Biodiesel refers to a vegetable oil- or animal fat-based diesel fuel consisting of long-chain alkyl esters. Biodiesel is typically made by chemically reacting lipids with an alcohol producing fatty acid esters.


These are the pure oils from various crops and plants such as soybean, rapeseed, corn, cottonseed, flax, sunflower, peanut, and palm. These are the most widely used feedstock by commercial biodiesel producers. The oil composition from vegetable crops is pure; this cuts down on preprocessing steps and makes for a more consistent quality of biodiesel product. However, the oil content is low as compared to other feedstock and also it competes with other agricultural products for land availability thus indirectly increasing the costs of other useful agricultural products.


The second group of feedstock for biodiesel production is fats and tallow derived from animals. Animal fat, however, has its own disadvantage when used for producing biodiesel, because it contains high amounts of saturated fat, biodiesel made from it on burning gives a gummy residue which clogs the engine or generator used.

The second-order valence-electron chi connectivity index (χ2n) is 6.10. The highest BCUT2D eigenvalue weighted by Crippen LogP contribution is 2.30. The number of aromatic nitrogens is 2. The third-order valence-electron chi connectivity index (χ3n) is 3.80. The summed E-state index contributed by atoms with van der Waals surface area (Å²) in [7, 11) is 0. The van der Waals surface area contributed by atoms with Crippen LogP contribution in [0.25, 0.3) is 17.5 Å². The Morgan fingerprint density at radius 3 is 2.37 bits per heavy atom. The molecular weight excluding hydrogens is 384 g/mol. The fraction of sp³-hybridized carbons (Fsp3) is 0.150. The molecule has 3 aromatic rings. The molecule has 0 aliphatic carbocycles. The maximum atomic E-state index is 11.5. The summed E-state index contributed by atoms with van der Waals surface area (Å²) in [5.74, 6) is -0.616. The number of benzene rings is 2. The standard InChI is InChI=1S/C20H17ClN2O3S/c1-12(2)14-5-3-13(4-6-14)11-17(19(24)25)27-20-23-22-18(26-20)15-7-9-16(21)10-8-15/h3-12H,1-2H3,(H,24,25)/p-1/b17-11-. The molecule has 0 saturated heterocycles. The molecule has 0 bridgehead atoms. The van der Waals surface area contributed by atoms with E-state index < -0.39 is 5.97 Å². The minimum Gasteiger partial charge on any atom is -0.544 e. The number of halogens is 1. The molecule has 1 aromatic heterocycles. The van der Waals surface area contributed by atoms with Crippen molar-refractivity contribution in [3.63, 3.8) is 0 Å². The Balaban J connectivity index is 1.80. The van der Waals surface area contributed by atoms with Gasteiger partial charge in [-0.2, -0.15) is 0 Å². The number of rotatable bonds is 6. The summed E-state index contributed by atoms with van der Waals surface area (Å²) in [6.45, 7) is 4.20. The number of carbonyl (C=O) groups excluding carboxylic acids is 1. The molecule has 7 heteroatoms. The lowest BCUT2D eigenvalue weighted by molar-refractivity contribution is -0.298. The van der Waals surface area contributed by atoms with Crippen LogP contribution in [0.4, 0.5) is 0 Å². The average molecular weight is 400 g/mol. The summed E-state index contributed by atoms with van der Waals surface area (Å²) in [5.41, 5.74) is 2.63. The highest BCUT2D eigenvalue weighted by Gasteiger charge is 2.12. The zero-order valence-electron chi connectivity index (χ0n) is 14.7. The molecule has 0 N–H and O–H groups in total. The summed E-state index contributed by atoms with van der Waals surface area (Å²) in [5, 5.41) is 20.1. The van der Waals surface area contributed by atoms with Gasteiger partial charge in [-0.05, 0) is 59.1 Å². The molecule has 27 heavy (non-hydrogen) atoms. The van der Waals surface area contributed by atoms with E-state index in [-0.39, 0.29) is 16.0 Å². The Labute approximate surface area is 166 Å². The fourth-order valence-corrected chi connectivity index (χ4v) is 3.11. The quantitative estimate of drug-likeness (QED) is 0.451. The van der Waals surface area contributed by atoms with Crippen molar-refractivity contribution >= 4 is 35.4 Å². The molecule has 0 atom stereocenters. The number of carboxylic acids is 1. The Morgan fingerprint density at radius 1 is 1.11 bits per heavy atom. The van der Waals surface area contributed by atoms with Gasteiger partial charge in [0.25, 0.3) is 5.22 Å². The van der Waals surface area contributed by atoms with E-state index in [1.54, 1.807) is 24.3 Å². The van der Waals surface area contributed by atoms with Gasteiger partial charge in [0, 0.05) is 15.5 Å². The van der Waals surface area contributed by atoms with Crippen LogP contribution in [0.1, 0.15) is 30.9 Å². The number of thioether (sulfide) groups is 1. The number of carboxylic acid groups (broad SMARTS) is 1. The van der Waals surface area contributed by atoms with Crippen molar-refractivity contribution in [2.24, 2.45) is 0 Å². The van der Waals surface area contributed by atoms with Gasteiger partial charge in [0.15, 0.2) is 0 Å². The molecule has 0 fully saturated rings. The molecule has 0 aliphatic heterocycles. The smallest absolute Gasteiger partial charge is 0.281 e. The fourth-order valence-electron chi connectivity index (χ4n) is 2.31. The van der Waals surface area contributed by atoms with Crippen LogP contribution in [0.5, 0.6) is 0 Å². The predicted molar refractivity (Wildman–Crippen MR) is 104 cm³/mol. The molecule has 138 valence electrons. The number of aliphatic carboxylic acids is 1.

Algae range from small, single-celled organisms to multi-cellular organisms, some with fairly complex and differentiated form. Algae are usually found in damp places or bodies of water and thus are common in terrestrial as well as aquatic environments. Like plants, algae require primarily three components to grow: sunlight, carbon-dioxide and water. Photosynthesis is an important bio-chemical process in which plants, algae, and some bacteria convert the energy of sunlight to chemical energy. The first distinction that needs to be made is between macroalgae (seaweed) versus microalgae.


Microalgae are unicellular microscopic photosynthetic microorganisms. Microalgae are generally more efficient than land based plants in utilizing sun light, CO2, water and other nutrients. They have minimal nutrient requirements and are being used as source materials for a variety of products such as protein rich nutritional supplements, pharmaceutical chemicals and pigments (used in food and cosmetics). They also grow extremely fast, in comparison to plants and many microalgae strains are exceedingly rich in oil which makes them great candidates for the production of biodiesel.